Although adult women are instructed to have gynecological exams (including Pap smears) every one to three years, it can often be unclear as to when these exams should begin. Some may begin visiting the gynecologist as soon as they become sexually active, while others may wait until their early twenties or even later. When should your tween or teen daughter visit the gynecologist, and what will this visit involve? Read on to learn more about the benefits and potential drawbacks of scheduling a gynecological exam for your daughter before she turns 18.
When should your daughter first see a gynecologist?
Although it's not necessary for your daughter to begin visiting a gynecologist as soon as she enters puberty or has her first menstrual period, most doctors recommend every girl see a gynecologist at least once by the time she is 15. This can help ensure that your daughter's reproductive system is healthy, and can also provide the opportunity for the doctor to answer any embarrassing or sensitive questions your daughter may have.
You may want to explain to your daughter a bit about the procedures involved in a gynecological exam so that she can determine whether she'd prefer a male or female doctor. During the first exam, the gynecologist will likely just examine the outside of your daughter's genital area, rather than perform a full pelvic exam. Because your daughter won't need a Pap smear until her early twenties, the exam shouldn't be overly invasive. You may want to stay in the room with your daughter, or she could ask you to leave to provide additional privacy. It's important to respect her wishes in this regard.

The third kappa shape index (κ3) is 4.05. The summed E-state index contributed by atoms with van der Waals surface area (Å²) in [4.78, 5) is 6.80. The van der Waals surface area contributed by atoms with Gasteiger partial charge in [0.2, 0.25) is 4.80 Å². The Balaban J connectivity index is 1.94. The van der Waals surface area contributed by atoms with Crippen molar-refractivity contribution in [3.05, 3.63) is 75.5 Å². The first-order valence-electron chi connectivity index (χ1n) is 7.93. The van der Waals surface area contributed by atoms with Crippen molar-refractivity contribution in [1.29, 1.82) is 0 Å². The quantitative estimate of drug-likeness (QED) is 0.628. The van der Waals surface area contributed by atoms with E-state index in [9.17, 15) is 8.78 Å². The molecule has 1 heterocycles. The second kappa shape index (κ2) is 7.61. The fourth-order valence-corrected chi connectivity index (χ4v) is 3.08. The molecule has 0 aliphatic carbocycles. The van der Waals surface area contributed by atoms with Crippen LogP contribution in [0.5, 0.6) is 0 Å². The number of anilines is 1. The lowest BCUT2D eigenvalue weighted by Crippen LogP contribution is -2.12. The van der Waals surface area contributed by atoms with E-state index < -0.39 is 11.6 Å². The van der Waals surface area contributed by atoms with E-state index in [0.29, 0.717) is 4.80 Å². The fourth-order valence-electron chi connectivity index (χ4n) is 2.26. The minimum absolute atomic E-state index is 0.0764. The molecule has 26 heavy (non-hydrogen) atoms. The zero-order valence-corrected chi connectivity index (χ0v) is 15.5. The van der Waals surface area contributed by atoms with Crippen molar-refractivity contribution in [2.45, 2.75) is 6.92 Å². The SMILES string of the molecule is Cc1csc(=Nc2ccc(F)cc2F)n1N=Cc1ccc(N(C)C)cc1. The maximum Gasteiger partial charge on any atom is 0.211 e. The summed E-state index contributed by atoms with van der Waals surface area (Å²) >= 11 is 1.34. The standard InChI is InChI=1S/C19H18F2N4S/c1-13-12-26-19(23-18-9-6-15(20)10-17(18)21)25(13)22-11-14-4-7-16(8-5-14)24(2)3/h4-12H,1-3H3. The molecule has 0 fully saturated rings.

What are the advantages and disadvantages of early gynecological visits?
There are a number of advantages, and relatively few downsides, to seeking gynecological care at a relatively young age. By seeking gynecological care in the early teens, your daughter may be able to have contributing factors to infertility (like polycystic ovarian syndrome) diagnosed early enough to be treated without having any permanent impact on your daughter's fertility. This can also provide your daughter with birth control methods to help avoid unplanned pregnancy or sexually transmitted diseases after she becomes sexually active.
However, if your daughter is highly resistant to this doctor visit, or if she seems uncomfortable or panicked at the thought of visiting a gynecologist, you shouldn't force the issue. Instead, you may want to start the process with your family doctor or another trusted doctor whom your daughter feels comfortable with. Although there are many benefits to receiving early gynecological care, the psychological damage associated with forcing this care on an unwilling teen may not be worth the positive health outcomes. If she is ready for her first appointment, contact Merkouris Rhene.